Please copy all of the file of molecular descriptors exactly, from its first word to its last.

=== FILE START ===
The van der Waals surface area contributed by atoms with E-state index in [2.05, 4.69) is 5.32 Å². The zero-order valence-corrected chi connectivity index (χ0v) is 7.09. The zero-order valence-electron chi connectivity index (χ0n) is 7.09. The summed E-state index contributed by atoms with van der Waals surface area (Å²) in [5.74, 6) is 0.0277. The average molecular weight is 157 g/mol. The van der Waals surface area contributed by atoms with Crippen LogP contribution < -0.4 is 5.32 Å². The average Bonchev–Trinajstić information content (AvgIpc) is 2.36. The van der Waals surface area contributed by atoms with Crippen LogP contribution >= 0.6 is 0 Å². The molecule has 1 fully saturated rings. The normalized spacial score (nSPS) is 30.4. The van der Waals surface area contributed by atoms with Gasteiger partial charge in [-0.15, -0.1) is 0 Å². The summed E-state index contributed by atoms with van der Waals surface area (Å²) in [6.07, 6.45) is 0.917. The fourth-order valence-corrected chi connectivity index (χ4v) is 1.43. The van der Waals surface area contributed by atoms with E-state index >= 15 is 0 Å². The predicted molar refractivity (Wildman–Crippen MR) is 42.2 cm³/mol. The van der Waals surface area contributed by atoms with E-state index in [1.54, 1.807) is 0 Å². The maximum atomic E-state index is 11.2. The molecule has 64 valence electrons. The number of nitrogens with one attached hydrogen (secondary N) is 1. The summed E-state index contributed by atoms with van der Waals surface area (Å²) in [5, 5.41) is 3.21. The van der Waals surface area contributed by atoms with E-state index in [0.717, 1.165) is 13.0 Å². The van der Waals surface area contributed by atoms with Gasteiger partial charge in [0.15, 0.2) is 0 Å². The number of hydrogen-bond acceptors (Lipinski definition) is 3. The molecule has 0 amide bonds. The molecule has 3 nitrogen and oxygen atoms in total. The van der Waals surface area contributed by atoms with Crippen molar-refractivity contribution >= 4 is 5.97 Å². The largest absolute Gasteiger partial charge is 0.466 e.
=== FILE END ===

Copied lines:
The van der Waals surface area contributed by atoms with E-state index in [2.05, 4.69) is 5.32 Å². The zero-order valence-corrected chi connectivity index (χ0v) is 7.09. The zero-order valence-electron chi connectivity index (χ0n) is 7.09. The summed E-state index contributed by atoms with van der Waals surface area (Å²) in [5.74, 6) is 0.0277. The average molecular weight is 157 g/mol. The van der Waals surface area contributed by atoms with Crippen LogP contribution < -0.4 is 5.32 Å². The average Bonchev–Trinajstić information content (AvgIpc) is 2.36. The van der Waals surface area contributed by atoms with Crippen LogP contribution >= 0.6 is 0 Å². The molecule has 1 fully saturated rings. The normalized spacial score (nSPS) is 30.4. The van der Waals surface area contributed by atoms with Gasteiger partial charge in [-0.15, -0.1) is 0 Å². The summed E-state index contributed by atoms with van der Waals surface area (Å²) in [6.07, 6.45) is 0.917. The fourth-order valence-corrected chi connectivity index (χ4v) is 1.43. The van der Waals surface area contributed by atoms with E-state index >= 15 is 0 Å². The predicted molar refractivity (Wildman–Crippen MR) is 42.2 cm³/mol. The van der Waals surface area contributed by atoms with E-state index in [1.54, 1.807) is 0 Å². The maximum atomic E-state index is 11.2. The molecule has 64 valence electrons. The number of nitrogens with one attached hydrogen (secondary N) is 1. The summed E-state index contributed by atoms with van der Waals surface area (Å²) in [5, 5.41) is 3.21. The van der Waals surface area contributed by atoms with E-state index in [0.717, 1.165) is 13.0 Å². The van der Waals surface area contributed by atoms with Gasteiger partial charge in [0.15, 0.2) is 0 Å². The number of hydrogen-bond acceptors (Lipinski definition) is 3. The molecule has 0 amide bonds. The molecule has 3 nitrogen and oxygen atoms in total. The van der Waals surface area contributed by atoms with Crippen molar-refractivity contribution >= 4 is 5.97 Å². The largest absolute Gasteiger partial charge is 0.466 e.